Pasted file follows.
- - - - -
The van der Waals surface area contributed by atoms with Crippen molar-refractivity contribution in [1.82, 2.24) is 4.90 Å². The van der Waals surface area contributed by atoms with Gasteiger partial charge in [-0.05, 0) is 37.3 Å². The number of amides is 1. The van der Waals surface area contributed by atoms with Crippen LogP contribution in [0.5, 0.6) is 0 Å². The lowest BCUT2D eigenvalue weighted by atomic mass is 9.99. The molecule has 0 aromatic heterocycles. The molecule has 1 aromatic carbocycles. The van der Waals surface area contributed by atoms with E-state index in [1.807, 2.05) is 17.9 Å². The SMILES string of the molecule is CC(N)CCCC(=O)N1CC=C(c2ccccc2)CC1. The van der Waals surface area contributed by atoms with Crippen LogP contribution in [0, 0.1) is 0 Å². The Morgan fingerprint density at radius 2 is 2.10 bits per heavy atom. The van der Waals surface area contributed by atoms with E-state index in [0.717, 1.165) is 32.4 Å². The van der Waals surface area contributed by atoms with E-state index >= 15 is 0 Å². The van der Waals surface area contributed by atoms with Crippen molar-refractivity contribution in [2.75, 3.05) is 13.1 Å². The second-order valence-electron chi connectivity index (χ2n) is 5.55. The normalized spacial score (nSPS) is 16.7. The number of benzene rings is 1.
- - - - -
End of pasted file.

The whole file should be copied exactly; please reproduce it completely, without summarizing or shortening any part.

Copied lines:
The van der Waals surface area contributed by atoms with Crippen molar-refractivity contribution in [1.82, 2.24) is 4.90 Å². The van der Waals surface area contributed by atoms with Gasteiger partial charge in [-0.05, 0) is 37.3 Å². The number of amides is 1. The van der Waals surface area contributed by atoms with Crippen LogP contribution in [0.5, 0.6) is 0 Å². The lowest BCUT2D eigenvalue weighted by atomic mass is 9.99. The molecule has 0 aromatic heterocycles. The molecule has 1 aromatic carbocycles. The van der Waals surface area contributed by atoms with E-state index in [1.807, 2.05) is 17.9 Å². The SMILES string of the molecule is CC(N)CCCC(=O)N1CC=C(c2ccccc2)CC1. The van der Waals surface area contributed by atoms with Crippen LogP contribution in [0, 0.1) is 0 Å². The Morgan fingerprint density at radius 2 is 2.10 bits per heavy atom. The van der Waals surface area contributed by atoms with E-state index in [0.717, 1.165) is 32.4 Å². The van der Waals surface area contributed by atoms with E-state index >= 15 is 0 Å². The van der Waals surface area contributed by atoms with Crippen molar-refractivity contribution in [2.75, 3.05) is 13.1 Å². The second-order valence-electron chi connectivity index (χ2n) is 5.55. The normalized spacial score (nSPS) is 16.7. The number of benzene rings is 1.